Thomas Griffin 12/10/20
St. Teresa of Calcutta, known mostly as Mother Teresa, was canonized a saint in the Catholic Church on September 4, 2016 and December 10th marks the anniversary of her acceptance speech for the Nobel Peace Prize in 1979. Her life as a nun and missionary to the poor has been viewed, without contention, as noble, just, sacrificial and loving. There is no other figure in recent history who has received more unquestioned acclaim and honor than this simple and smiling nun who spent her life serving the poor and dying in the slums of India.
Despite the seemingly unanimous praise for this woman of faith and service, Christopher Hitchens (a British-American author and critic of religion) denounced her as a fraud and fanatic whose life glorified poverty and personified a child-like submissive belief in the fake-father God of Christianity. He believed that she took advantage of the position of the poor and used that as an avenue to convert the dying and most in need. Poverty was an opening for her beliefs to be imposed on others.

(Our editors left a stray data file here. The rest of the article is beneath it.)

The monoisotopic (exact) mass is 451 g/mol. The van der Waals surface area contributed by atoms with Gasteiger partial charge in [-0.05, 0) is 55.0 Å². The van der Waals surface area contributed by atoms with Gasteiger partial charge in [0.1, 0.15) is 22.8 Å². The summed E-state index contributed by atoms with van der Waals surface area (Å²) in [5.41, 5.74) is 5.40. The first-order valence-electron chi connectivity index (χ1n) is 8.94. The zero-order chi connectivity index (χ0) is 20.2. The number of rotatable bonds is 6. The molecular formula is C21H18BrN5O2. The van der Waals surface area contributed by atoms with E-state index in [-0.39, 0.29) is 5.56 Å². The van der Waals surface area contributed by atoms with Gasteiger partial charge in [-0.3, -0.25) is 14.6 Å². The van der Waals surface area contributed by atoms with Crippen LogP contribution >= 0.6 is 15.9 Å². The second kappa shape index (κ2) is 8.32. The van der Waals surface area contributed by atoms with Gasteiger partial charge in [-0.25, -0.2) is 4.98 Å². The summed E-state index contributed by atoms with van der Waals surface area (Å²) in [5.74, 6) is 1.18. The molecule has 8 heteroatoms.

Hitchens even published a book entitled The Missionary Position: Mother Teresa in Theory and Practice in which he called for a complete rejection of the “cult” which surrounds her. His thesis is: if we actually knew who Mother Teresa was, through studying her words and life, we would cancel her.
The details of her life, the words she spoke and the actions she performed will bring us the answer to whether or not our society should tear down Mother Teresa as a role model and person of sanctity. Let us investigate the facts of her life, through the lens of Hitchens and this cancel culture movement, in order to discover what side reigns true.